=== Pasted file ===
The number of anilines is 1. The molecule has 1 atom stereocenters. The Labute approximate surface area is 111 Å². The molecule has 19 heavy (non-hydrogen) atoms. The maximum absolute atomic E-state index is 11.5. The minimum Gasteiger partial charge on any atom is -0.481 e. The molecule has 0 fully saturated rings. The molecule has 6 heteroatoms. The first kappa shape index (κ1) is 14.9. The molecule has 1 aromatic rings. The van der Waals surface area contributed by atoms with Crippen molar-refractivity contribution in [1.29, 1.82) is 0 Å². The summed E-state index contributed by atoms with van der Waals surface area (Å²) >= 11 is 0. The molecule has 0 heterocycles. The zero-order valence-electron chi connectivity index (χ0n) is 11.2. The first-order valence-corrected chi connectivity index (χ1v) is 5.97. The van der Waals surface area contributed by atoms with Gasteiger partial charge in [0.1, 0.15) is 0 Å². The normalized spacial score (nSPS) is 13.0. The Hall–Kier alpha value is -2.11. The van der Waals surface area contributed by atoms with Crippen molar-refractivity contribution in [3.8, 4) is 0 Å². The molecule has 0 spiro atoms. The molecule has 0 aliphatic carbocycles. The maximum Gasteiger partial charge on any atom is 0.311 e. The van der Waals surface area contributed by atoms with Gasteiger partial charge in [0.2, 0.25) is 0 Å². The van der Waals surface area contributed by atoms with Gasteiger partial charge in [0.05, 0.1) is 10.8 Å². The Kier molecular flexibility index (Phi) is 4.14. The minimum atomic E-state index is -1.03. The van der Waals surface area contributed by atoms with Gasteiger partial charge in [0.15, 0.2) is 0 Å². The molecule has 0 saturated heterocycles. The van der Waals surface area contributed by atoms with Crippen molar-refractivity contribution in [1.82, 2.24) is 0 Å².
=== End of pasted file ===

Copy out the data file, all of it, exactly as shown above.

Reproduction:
The number of anilines is 1. The molecule has 1 atom stereocenters. The Labute approximate surface area is 111 Å². The molecule has 19 heavy (non-hydrogen) atoms. The maximum absolute atomic E-state index is 11.5. The minimum Gasteiger partial charge on any atom is -0.481 e. The molecule has 0 fully saturated rings. The molecule has 6 heteroatoms. The first kappa shape index (κ1) is 14.9. The molecule has 1 aromatic rings. The van der Waals surface area contributed by atoms with Crippen molar-refractivity contribution in [1.29, 1.82) is 0 Å². The summed E-state index contributed by atoms with van der Waals surface area (Å²) >= 11 is 0. The molecule has 0 heterocycles. The zero-order valence-electron chi connectivity index (χ0n) is 11.2. The first-order valence-corrected chi connectivity index (χ1v) is 5.97. The van der Waals surface area contributed by atoms with Gasteiger partial charge in [0.1, 0.15) is 0 Å². The normalized spacial score (nSPS) is 13.0. The Hall–Kier alpha value is -2.11. The van der Waals surface area contributed by atoms with Crippen molar-refractivity contribution in [3.8, 4) is 0 Å². The molecule has 0 spiro atoms. The molecule has 0 aliphatic carbocycles. The maximum Gasteiger partial charge on any atom is 0.311 e. The van der Waals surface area contributed by atoms with Gasteiger partial charge in [0.2, 0.25) is 0 Å². The van der Waals surface area contributed by atoms with Gasteiger partial charge in [0.05, 0.1) is 10.8 Å². The Kier molecular flexibility index (Phi) is 4.14. The minimum atomic E-state index is -1.03. The van der Waals surface area contributed by atoms with Gasteiger partial charge in [0.15, 0.2) is 0 Å². The molecule has 0 saturated heterocycles. The van der Waals surface area contributed by atoms with Crippen molar-refractivity contribution in [1.82, 2.24) is 0 Å².